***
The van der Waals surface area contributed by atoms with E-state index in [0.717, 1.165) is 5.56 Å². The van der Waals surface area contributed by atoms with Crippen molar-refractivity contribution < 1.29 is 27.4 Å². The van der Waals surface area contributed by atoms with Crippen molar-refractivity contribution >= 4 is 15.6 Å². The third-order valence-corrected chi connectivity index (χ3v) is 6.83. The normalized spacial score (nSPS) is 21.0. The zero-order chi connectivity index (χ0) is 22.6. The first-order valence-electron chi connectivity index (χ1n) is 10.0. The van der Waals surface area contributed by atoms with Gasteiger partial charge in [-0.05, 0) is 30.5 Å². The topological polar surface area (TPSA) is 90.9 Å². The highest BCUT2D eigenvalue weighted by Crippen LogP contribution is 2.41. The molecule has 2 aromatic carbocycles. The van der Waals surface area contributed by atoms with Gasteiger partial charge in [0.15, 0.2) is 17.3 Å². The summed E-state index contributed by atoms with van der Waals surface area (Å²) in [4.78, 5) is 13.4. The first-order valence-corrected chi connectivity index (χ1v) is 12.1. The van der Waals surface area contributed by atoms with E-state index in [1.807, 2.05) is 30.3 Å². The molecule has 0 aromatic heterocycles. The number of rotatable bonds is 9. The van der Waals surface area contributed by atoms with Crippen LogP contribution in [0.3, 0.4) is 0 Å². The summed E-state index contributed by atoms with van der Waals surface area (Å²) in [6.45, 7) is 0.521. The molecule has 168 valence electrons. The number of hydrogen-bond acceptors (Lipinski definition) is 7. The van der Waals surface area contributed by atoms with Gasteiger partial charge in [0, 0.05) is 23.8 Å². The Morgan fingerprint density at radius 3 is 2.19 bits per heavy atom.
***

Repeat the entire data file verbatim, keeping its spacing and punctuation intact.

The van der Waals surface area contributed by atoms with E-state index in [0.717, 1.165) is 5.56 Å². The van der Waals surface area contributed by atoms with Crippen molar-refractivity contribution < 1.29 is 27.4 Å². The van der Waals surface area contributed by atoms with Crippen molar-refractivity contribution >= 4 is 15.6 Å². The third-order valence-corrected chi connectivity index (χ3v) is 6.83. The normalized spacial score (nSPS) is 21.0. The zero-order chi connectivity index (χ0) is 22.6. The first-order valence-electron chi connectivity index (χ1n) is 10.0. The van der Waals surface area contributed by atoms with Gasteiger partial charge in [-0.05, 0) is 30.5 Å². The topological polar surface area (TPSA) is 90.9 Å². The highest BCUT2D eigenvalue weighted by Crippen LogP contribution is 2.41. The molecule has 2 aromatic carbocycles. The van der Waals surface area contributed by atoms with Gasteiger partial charge in [0.15, 0.2) is 17.3 Å². The summed E-state index contributed by atoms with van der Waals surface area (Å²) in [4.78, 5) is 13.4. The first-order valence-corrected chi connectivity index (χ1v) is 12.1. The van der Waals surface area contributed by atoms with E-state index in [1.807, 2.05) is 30.3 Å². The molecule has 0 aromatic heterocycles. The number of rotatable bonds is 9. The van der Waals surface area contributed by atoms with Crippen LogP contribution in [0.3, 0.4) is 0 Å². The summed E-state index contributed by atoms with van der Waals surface area (Å²) in [6.45, 7) is 0.521. The molecule has 168 valence electrons. The number of hydrogen-bond acceptors (Lipinski definition) is 7. The van der Waals surface area contributed by atoms with Gasteiger partial charge in [0, 0.05) is 23.8 Å². The Morgan fingerprint density at radius 3 is 2.19 bits per heavy atom.